Book Review: 100 Books every BLUES Fan Should Own
I am doing a book review of what is a most interesting and informative book. I am not going into commenting on the choices as that is what the book does.
First, the authors are Edward Komara and Greg Johnson. The names may be familiar as both have been around the blues for some time and both have work with the Blues Archives at the University of Mississippi.
Now, how does one go about putting the 100 books into a list? The authors explain their decision process and to me the straight forward manner in which this was presented sets a good tone for what follows. They also mention some of the places they took suggestions from for the book. Picking books is like choosing music all a matter of taste and it is good to know the basis of the choices they made. That said, they did have some criteria they followed. Readability played a big part in their selections.
Also the books picked are in English. As the blues started with the English speaking as a base, other authors from other countries often learned the language and then wrote in English.
As you start the book, you realize that it is an easy read. The style moves along smoothly. When I can move easily through the text, it keeps me reading. The topic’s interest and authors’ style makes the book hard to put down. If you are looking for photographs or pictures, this is not the book for you. Although I could take some liberty in writing and say they do present a fulfilling picture of the blues literature.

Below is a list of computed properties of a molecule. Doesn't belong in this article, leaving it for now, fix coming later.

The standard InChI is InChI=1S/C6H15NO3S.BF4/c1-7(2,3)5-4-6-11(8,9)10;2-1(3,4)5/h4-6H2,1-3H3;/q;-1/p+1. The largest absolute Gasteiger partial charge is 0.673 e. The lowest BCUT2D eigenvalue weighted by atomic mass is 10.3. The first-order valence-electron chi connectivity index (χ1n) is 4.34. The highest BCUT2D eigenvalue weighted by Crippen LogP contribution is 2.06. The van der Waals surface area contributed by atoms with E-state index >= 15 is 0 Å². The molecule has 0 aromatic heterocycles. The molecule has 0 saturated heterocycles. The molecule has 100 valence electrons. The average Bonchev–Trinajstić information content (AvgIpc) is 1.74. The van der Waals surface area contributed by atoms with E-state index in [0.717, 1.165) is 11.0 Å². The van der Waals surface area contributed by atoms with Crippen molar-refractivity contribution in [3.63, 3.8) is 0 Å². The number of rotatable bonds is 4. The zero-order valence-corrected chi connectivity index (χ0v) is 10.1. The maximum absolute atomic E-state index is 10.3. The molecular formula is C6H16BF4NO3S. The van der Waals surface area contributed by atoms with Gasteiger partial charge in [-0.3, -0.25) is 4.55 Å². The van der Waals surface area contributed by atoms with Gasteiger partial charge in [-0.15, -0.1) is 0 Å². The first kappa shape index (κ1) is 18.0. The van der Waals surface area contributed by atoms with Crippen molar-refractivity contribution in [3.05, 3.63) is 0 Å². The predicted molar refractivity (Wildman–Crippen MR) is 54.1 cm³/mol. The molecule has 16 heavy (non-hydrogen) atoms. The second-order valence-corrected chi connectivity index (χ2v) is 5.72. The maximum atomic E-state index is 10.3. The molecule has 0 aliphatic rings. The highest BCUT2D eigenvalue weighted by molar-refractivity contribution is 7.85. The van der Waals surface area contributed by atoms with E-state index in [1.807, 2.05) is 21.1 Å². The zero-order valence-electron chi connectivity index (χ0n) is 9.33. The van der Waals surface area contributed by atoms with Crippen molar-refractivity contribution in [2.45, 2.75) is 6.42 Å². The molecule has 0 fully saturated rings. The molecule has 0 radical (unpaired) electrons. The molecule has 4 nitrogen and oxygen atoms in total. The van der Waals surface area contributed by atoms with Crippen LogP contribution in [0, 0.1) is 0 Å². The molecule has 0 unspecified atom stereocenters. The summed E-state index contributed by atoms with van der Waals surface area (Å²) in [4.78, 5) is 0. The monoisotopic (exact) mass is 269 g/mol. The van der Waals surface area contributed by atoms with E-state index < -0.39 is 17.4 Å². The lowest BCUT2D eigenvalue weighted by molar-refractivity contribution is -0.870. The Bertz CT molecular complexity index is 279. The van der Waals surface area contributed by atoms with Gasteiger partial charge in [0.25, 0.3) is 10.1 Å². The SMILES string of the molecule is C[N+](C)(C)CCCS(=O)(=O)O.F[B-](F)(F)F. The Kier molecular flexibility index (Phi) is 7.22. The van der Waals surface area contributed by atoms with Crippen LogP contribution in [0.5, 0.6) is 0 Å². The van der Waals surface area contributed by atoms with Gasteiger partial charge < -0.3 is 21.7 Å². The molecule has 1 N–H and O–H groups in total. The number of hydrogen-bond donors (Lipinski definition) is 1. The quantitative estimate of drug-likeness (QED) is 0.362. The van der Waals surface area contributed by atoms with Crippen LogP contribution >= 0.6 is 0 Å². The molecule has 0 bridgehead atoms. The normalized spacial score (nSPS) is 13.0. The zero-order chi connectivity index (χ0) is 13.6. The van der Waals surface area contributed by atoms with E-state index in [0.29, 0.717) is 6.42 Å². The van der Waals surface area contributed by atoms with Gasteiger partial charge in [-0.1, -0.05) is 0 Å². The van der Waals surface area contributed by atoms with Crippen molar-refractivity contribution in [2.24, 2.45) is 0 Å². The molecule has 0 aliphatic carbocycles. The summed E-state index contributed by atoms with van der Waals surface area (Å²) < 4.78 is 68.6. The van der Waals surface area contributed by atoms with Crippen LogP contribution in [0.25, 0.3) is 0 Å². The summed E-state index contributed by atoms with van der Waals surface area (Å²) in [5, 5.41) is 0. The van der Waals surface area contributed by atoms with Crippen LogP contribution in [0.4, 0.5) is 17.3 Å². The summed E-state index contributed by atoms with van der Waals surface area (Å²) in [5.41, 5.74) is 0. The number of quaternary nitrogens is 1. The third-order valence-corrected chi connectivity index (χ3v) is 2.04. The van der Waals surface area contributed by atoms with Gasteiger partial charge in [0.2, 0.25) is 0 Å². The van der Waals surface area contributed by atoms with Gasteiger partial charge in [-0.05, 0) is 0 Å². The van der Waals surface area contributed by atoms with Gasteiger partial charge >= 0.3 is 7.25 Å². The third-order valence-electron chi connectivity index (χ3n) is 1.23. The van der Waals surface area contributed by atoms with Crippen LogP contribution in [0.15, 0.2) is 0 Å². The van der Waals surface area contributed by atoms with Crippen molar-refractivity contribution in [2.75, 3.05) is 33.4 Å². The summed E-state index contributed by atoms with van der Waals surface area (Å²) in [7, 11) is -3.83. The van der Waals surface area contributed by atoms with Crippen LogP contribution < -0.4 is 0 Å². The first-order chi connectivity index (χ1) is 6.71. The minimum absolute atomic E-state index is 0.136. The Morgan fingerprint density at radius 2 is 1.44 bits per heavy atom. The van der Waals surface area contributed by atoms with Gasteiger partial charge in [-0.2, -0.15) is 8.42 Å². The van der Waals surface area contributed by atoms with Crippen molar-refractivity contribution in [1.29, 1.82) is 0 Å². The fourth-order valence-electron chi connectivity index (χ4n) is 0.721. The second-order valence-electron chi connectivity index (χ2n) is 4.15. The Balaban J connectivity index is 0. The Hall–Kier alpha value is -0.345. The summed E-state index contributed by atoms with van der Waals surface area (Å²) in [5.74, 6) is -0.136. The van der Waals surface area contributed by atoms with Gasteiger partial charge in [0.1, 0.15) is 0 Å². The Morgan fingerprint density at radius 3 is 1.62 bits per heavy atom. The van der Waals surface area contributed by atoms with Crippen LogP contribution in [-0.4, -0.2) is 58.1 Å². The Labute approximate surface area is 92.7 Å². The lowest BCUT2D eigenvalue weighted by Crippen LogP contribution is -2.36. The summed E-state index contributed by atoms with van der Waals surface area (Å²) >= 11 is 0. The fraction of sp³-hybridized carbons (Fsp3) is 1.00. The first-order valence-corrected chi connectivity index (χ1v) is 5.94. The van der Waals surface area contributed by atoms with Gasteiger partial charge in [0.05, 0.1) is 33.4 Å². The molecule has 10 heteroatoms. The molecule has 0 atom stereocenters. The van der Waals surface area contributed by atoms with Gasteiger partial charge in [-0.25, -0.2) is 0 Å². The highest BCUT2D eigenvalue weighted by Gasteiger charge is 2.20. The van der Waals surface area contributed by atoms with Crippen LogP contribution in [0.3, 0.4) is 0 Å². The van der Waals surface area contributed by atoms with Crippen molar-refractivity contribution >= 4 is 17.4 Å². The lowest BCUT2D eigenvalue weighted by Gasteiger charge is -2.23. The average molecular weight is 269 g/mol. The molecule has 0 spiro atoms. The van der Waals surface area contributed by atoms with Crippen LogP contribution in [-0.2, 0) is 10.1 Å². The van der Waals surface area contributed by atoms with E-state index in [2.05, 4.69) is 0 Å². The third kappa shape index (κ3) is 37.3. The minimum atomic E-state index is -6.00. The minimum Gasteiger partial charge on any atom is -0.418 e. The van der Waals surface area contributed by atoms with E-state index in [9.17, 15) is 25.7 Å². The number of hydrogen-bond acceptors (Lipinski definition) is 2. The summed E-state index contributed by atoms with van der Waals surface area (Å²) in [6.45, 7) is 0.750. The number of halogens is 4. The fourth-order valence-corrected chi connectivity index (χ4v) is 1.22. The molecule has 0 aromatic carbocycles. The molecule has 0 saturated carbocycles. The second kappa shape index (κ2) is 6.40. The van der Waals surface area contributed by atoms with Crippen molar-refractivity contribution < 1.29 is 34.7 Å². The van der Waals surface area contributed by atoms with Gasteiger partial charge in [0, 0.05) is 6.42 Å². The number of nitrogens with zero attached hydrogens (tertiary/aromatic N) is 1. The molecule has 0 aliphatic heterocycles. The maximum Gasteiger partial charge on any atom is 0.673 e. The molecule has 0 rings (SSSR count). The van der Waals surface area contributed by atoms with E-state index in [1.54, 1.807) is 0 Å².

But you can stop easily and not get lost. Each book they recommend is reviewed in 3 to 4 pages. Quick, easy reads that allow you to spend as much time as you can afford with the book and return without missing a step. Done in this style, you can go through the Table of Contents and pick out the books that interest you the most.
For me, I went to the Index and looked up authors I knew of and artists I liked. That was the basis of my early read. From there the process is a learning one. And it is done easily.
An interesting fact is that many of the books selected were written after 1959. Much was left to oral history in the earlier days. The same can be said of film, forget DVDs before then.
It bears repeating that the writing style makes it easy to read and hard to put down. And it will continue to be a valuable resource.
I guess you could say this is the one-hundred and first book every blues fan should own.
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BluesBeatNews is written, produced, directed and photographed by Domenic Forcella.